We sat down with fusion-ista choreographer and mover, Nicoletta Key Bonanni, to discuss her practice, her company Movement Deco‘, cross-cultural communication, movement appropriation and the intimate sources of inspiration essential to her growth as an artist.
Q: Who are your biggest inspirations?
A: On a personal level, my grandmother has been an incredible source of inspiration. I think being alive during World War II, experiencing traumas and personal dramas, battling for her rights as a woman and still being able to live her life with a smile and with curious eyes. That is surely inspirational?
Germaine Acogny, the mother of African contemporary dance, is a big inspiration too. Her work; her incredible career; her spirit. Resilience inspires me. The ability to mould, battle, change, spring back into shape, recover and keep moving is of incredible inspiration to me as human and as an artist.
Q: Some would describe your style and work as fusion-based. How important do you think it is to use dance to encourage cross-cultural communications?
A: I think it is essential to use dance and art forms in general to encourage and spark cross-cultural conversations. In particular, to fully encourage those conversations without imposing a view-point, Westerners need to fully invest in ways to unlearn their modes of thinking and feeling. In doing so, it will allow other cultures to introduce them to their thinking-modes and teach them their ways to access the world.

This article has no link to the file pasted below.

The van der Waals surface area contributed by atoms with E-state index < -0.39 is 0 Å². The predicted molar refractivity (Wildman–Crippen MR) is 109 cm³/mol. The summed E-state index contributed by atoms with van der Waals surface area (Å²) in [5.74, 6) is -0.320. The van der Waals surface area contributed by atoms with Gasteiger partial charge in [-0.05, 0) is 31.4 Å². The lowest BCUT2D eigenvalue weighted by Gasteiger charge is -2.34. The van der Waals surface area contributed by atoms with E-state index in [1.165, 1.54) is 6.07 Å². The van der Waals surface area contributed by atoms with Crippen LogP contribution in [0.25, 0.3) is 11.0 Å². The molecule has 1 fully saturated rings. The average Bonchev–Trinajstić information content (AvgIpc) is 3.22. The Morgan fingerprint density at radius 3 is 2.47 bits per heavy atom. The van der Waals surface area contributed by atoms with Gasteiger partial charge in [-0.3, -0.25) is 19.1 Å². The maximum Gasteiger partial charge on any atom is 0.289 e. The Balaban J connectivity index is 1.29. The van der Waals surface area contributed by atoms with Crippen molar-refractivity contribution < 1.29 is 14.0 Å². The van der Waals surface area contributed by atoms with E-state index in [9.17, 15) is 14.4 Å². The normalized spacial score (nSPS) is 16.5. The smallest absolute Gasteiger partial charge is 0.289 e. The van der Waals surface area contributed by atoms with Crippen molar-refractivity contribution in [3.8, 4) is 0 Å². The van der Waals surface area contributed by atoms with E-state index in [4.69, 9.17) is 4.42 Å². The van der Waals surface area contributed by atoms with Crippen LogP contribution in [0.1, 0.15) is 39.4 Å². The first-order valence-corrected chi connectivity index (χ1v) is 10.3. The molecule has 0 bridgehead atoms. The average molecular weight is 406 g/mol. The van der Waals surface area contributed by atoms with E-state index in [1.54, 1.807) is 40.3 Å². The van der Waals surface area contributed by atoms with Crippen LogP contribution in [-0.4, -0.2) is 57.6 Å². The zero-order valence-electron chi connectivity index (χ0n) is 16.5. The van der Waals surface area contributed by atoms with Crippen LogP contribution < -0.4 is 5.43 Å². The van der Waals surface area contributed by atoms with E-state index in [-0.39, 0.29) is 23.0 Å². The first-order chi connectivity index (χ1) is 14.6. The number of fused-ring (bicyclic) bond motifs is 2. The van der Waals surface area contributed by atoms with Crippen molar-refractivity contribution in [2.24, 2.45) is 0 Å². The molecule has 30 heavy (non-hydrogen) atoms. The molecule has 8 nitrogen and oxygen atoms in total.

By sitting back and listening actively and trying to make sense of that information we will be able to communicate effectively and to bridge the gaps that now make us feel so distant.
Q: Dance is a feeling, but it can also become politicised as the concept develops. The irony is, as the piece becomes more complex, you can sometimes lose that initial reason why you decided to create the piece. When making work, how do you ensure you really get to the essence of what you want to convey?
A: If my performance moved someone in the audience or if I have ignited the curiosity to look something up on the internet; if I made someone reflect, question, cry or laugh that means I have done a good job.
The piece can start with a feeling or one movement that you want to explore, but it can transform into something else. The important thing is to keep questioning why you are doing something. Even if the piece has many layers that only you and your dancers are able to fully understand, if the core of the piece is clear to you and to them, you will convey it in the final product. That is what people are going to experience and bring home with them.
We all need to find a way to engage with politics. My engagement with that is through my practice, my teaching, my choreographies. All of my work is full of political messages, but that has never been my starting point, only a consequence of what I am and what I intend to say.
Q: How do you feel when people try and make sense of your choreography?
A: It is interesting to read or speak to people about my work. I try to let go of my defensiveness for the baby I have created and fully open myself to people’s thoughts. It is not always easy.